Don't underestimate a pet's ability to flee from perceived danger. If fireworks or firecrackers scare your dog, they have an uncanny ability to get out and seek a "safer" place. Keep your pet inside, in a room where they can't get out or hurt themselves.
Make sure your pets can't bolt out of the front door if people come and go. Your yard might be secure enough for your pets on the other days of the year, but when it comes to fireworks they get astonishing abilities to climb fences.
If your cat or dog seeks out their safe place in a crate or even under the bed, leave them be. Extreme behavior from humans - even if it's intended to calm the pet - can reinforce their sense of danger. Keep a radio or TV on as background sound to cover some of the noise from the outside.
Check that your pet's tags and microchip information is up to date. This will increase your chance of getting him or her back if they get out anyway.
Desensitize your pet to fireworks
It's a bit late for New Year's to start now, but you can help desensitize your pet for fireworks, and the following is good to keep in mind for all firework holidays:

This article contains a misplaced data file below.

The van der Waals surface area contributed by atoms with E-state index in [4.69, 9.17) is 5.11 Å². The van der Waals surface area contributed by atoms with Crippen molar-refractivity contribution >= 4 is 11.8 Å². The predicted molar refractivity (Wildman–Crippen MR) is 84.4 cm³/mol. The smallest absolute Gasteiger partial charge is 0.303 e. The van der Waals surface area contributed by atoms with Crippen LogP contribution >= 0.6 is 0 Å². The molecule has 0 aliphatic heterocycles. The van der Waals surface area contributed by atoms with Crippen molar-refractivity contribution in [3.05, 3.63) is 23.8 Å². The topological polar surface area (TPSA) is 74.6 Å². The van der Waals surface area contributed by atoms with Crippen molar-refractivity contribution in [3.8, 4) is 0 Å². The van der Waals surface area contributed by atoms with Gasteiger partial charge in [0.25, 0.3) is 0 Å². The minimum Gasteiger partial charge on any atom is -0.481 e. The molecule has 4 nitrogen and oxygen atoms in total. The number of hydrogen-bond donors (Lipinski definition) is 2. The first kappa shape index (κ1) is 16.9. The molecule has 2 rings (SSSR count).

- Find a video of fireworks and play it on low volume a few times during the day. Give your dog treats, play, and cuddle while the video is playing. The purpose of this is to associate the sound with something positive.
- Increase the volume slowly. Keep doing fun things every time you play it. If your dog shows fear at any time, turn the volume back down. Keep the positive reinforcement of treats and play coming.
- Desensitizing doesn't always make the fear go away. When it's time for the actual fireworks, try to drown out the sound and allow your pet to hide if he or she wants to.
Some dogs have severe firework anxiety. Discuss with your veterinarian to see if anti-anxiety medication is right for your furry friend.
~ Maria Sadowski ~